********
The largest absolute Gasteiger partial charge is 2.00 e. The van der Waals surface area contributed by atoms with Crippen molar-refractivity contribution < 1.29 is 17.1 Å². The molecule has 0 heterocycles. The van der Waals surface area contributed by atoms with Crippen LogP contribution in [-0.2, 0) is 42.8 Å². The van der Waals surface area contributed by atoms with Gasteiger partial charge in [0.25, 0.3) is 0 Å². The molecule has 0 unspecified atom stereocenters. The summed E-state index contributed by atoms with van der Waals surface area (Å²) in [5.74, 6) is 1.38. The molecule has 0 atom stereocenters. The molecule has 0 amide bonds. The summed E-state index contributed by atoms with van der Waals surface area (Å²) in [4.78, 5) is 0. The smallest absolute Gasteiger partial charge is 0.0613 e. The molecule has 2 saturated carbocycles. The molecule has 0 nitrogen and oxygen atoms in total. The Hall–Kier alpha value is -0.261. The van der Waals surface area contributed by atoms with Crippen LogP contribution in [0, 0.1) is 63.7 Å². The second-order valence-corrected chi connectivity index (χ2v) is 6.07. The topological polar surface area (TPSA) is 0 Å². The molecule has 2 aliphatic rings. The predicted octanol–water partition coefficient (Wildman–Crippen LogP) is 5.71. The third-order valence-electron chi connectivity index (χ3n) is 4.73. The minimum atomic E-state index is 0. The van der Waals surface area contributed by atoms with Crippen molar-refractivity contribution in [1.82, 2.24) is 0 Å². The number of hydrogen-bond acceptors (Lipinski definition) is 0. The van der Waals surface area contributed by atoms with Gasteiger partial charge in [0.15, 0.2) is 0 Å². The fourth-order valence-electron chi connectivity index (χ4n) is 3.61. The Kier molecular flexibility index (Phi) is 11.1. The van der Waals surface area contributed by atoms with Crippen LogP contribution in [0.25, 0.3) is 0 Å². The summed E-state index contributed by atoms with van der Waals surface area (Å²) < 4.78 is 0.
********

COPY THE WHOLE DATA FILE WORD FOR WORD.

The largest absolute Gasteiger partial charge is 2.00 e. The van der Waals surface area contributed by atoms with Crippen molar-refractivity contribution < 1.29 is 17.1 Å². The molecule has 0 heterocycles. The van der Waals surface area contributed by atoms with Crippen LogP contribution in [-0.2, 0) is 42.8 Å². The van der Waals surface area contributed by atoms with Gasteiger partial charge in [0.25, 0.3) is 0 Å². The molecule has 0 unspecified atom stereocenters. The summed E-state index contributed by atoms with van der Waals surface area (Å²) in [5.74, 6) is 1.38. The molecule has 0 atom stereocenters. The molecule has 0 amide bonds. The summed E-state index contributed by atoms with van der Waals surface area (Å²) in [4.78, 5) is 0. The smallest absolute Gasteiger partial charge is 0.0613 e. The molecule has 2 saturated carbocycles. The molecule has 0 nitrogen and oxygen atoms in total. The Hall–Kier alpha value is -0.261. The van der Waals surface area contributed by atoms with Crippen LogP contribution in [0, 0.1) is 63.7 Å². The second-order valence-corrected chi connectivity index (χ2v) is 6.07. The topological polar surface area (TPSA) is 0 Å². The molecule has 2 aliphatic rings. The predicted octanol–water partition coefficient (Wildman–Crippen LogP) is 5.71. The third-order valence-electron chi connectivity index (χ3n) is 4.73. The minimum atomic E-state index is 0. The van der Waals surface area contributed by atoms with Crippen molar-refractivity contribution in [1.82, 2.24) is 0 Å². The number of hydrogen-bond acceptors (Lipinski definition) is 0. The van der Waals surface area contributed by atoms with Gasteiger partial charge in [0.15, 0.2) is 0 Å². The fourth-order valence-electron chi connectivity index (χ4n) is 3.61. The Kier molecular flexibility index (Phi) is 11.1. The van der Waals surface area contributed by atoms with Crippen LogP contribution in [0.25, 0.3) is 0 Å². The summed E-state index contributed by atoms with van der Waals surface area (Å²) < 4.78 is 0.